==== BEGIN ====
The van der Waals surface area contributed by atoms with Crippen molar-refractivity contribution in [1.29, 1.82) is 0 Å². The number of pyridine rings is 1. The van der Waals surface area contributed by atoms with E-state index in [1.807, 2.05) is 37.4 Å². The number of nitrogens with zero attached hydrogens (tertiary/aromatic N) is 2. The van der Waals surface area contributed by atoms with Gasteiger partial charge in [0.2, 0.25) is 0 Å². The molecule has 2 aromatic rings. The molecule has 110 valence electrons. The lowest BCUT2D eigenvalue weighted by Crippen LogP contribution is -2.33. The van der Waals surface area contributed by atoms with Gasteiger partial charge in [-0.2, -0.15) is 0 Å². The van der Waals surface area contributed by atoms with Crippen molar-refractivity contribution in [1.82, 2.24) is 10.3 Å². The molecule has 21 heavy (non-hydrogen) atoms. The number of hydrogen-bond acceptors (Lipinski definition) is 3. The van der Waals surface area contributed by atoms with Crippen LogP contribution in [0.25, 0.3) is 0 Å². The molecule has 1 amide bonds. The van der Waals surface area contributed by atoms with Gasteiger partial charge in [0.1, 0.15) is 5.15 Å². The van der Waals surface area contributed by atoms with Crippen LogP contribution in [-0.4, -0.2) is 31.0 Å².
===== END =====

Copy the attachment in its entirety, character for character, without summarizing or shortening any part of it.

The van der Waals surface area contributed by atoms with Crippen molar-refractivity contribution in [1.29, 1.82) is 0 Å². The number of pyridine rings is 1. The van der Waals surface area contributed by atoms with E-state index in [1.807, 2.05) is 37.4 Å². The number of nitrogens with zero attached hydrogens (tertiary/aromatic N) is 2. The van der Waals surface area contributed by atoms with Gasteiger partial charge in [0.2, 0.25) is 0 Å². The molecule has 2 aromatic rings. The molecule has 110 valence electrons. The lowest BCUT2D eigenvalue weighted by Crippen LogP contribution is -2.33. The van der Waals surface area contributed by atoms with Gasteiger partial charge in [-0.2, -0.15) is 0 Å². The van der Waals surface area contributed by atoms with Crippen molar-refractivity contribution in [1.82, 2.24) is 10.3 Å². The molecule has 21 heavy (non-hydrogen) atoms. The number of hydrogen-bond acceptors (Lipinski definition) is 3. The van der Waals surface area contributed by atoms with Crippen LogP contribution in [0.25, 0.3) is 0 Å². The molecule has 1 amide bonds. The van der Waals surface area contributed by atoms with Gasteiger partial charge in [0.1, 0.15) is 5.15 Å². The van der Waals surface area contributed by atoms with Crippen LogP contribution in [-0.4, -0.2) is 31.0 Å².